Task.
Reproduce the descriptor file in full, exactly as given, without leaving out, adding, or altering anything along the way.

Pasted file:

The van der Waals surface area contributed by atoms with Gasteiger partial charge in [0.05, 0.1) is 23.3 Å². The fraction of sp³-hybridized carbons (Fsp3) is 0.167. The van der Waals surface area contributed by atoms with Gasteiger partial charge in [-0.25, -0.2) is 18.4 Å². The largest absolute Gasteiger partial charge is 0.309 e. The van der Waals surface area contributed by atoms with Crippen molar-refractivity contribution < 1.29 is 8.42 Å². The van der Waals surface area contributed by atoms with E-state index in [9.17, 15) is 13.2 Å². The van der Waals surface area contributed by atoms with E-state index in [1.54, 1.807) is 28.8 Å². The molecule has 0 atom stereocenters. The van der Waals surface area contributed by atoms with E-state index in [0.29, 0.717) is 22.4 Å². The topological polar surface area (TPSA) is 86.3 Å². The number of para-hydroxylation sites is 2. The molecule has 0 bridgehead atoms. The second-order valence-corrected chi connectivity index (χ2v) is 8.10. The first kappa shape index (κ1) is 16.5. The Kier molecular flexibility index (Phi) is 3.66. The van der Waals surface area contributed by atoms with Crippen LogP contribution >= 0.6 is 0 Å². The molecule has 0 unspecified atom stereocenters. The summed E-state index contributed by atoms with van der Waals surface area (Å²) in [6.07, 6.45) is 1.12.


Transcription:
The van der Waals surface area contributed by atoms with Gasteiger partial charge in [0.05, 0.1) is 23.3 Å². The fraction of sp³-hybridized carbons (Fsp3) is 0.167. The van der Waals surface area contributed by atoms with Gasteiger partial charge in [-0.25, -0.2) is 18.4 Å². The largest absolute Gasteiger partial charge is 0.309 e. The van der Waals surface area contributed by atoms with Crippen molar-refractivity contribution < 1.29 is 8.42 Å². The van der Waals surface area contributed by atoms with E-state index in [9.17, 15) is 13.2 Å². The van der Waals surface area contributed by atoms with E-state index in [1.54, 1.807) is 28.8 Å². The molecule has 0 atom stereocenters. The van der Waals surface area contributed by atoms with E-state index in [0.29, 0.717) is 22.4 Å². The topological polar surface area (TPSA) is 86.3 Å². The number of para-hydroxylation sites is 2. The molecule has 0 bridgehead atoms. The second-order valence-corrected chi connectivity index (χ2v) is 8.10. The first kappa shape index (κ1) is 16.5. The Kier molecular flexibility index (Phi) is 3.66. The van der Waals surface area contributed by atoms with Crippen LogP contribution >= 0.6 is 0 Å². The molecule has 0 unspecified atom stereocenters. The summed E-state index contributed by atoms with van der Waals surface area (Å²) in [6.07, 6.45) is 1.12.